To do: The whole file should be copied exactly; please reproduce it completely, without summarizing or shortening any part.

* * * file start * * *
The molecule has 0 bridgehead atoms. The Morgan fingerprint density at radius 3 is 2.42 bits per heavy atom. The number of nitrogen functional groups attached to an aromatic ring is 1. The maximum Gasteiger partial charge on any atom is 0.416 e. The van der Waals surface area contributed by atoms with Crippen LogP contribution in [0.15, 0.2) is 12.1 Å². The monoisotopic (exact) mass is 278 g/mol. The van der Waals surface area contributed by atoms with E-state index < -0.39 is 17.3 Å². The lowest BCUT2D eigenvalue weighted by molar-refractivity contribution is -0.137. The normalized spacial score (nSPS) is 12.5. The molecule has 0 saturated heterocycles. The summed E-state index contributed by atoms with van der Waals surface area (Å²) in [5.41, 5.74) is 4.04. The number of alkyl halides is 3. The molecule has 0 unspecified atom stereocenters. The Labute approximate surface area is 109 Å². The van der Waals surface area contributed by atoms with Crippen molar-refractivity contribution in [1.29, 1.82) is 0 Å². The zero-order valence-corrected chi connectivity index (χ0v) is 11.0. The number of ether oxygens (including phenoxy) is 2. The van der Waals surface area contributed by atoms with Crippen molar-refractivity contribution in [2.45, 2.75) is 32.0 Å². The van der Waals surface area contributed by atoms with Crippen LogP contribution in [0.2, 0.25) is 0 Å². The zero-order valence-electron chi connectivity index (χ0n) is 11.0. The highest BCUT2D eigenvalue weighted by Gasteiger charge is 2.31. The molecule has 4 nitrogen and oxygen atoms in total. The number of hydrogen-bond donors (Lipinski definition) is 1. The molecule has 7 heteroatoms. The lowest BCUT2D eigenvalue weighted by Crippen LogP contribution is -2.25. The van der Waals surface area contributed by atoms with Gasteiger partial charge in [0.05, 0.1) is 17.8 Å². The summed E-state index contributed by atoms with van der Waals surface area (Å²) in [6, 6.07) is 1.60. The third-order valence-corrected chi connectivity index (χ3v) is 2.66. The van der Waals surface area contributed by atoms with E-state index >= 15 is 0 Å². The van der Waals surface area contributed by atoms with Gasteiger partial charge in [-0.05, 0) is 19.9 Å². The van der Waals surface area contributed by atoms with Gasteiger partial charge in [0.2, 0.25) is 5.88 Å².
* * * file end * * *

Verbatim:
The molecule has 0 bridgehead atoms. The Morgan fingerprint density at radius 3 is 2.42 bits per heavy atom. The number of nitrogen functional groups attached to an aromatic ring is 1. The maximum Gasteiger partial charge on any atom is 0.416 e. The van der Waals surface area contributed by atoms with Crippen LogP contribution in [0.15, 0.2) is 12.1 Å². The monoisotopic (exact) mass is 278 g/mol. The van der Waals surface area contributed by atoms with E-state index < -0.39 is 17.3 Å². The lowest BCUT2D eigenvalue weighted by molar-refractivity contribution is -0.137. The normalized spacial score (nSPS) is 12.5. The molecule has 0 saturated heterocycles. The summed E-state index contributed by atoms with van der Waals surface area (Å²) in [5.41, 5.74) is 4.04. The number of alkyl halides is 3. The molecule has 0 unspecified atom stereocenters. The Labute approximate surface area is 109 Å². The van der Waals surface area contributed by atoms with Crippen molar-refractivity contribution in [1.29, 1.82) is 0 Å². The zero-order valence-corrected chi connectivity index (χ0v) is 11.0. The number of ether oxygens (including phenoxy) is 2. The van der Waals surface area contributed by atoms with Crippen molar-refractivity contribution in [2.45, 2.75) is 32.0 Å². The van der Waals surface area contributed by atoms with Crippen LogP contribution in [0.2, 0.25) is 0 Å². The zero-order valence-electron chi connectivity index (χ0n) is 11.0. The highest BCUT2D eigenvalue weighted by Gasteiger charge is 2.31. The molecule has 4 nitrogen and oxygen atoms in total. The number of hydrogen-bond donors (Lipinski definition) is 1. The molecule has 7 heteroatoms. The lowest BCUT2D eigenvalue weighted by Crippen LogP contribution is -2.25. The van der Waals surface area contributed by atoms with Gasteiger partial charge in [0.05, 0.1) is 17.8 Å². The summed E-state index contributed by atoms with van der Waals surface area (Å²) in [6, 6.07) is 1.60. The third-order valence-corrected chi connectivity index (χ3v) is 2.66. The van der Waals surface area contributed by atoms with E-state index >= 15 is 0 Å². The van der Waals surface area contributed by atoms with Gasteiger partial charge in [-0.05, 0) is 19.9 Å². The van der Waals surface area contributed by atoms with Gasteiger partial charge in [0.2, 0.25) is 5.88 Å².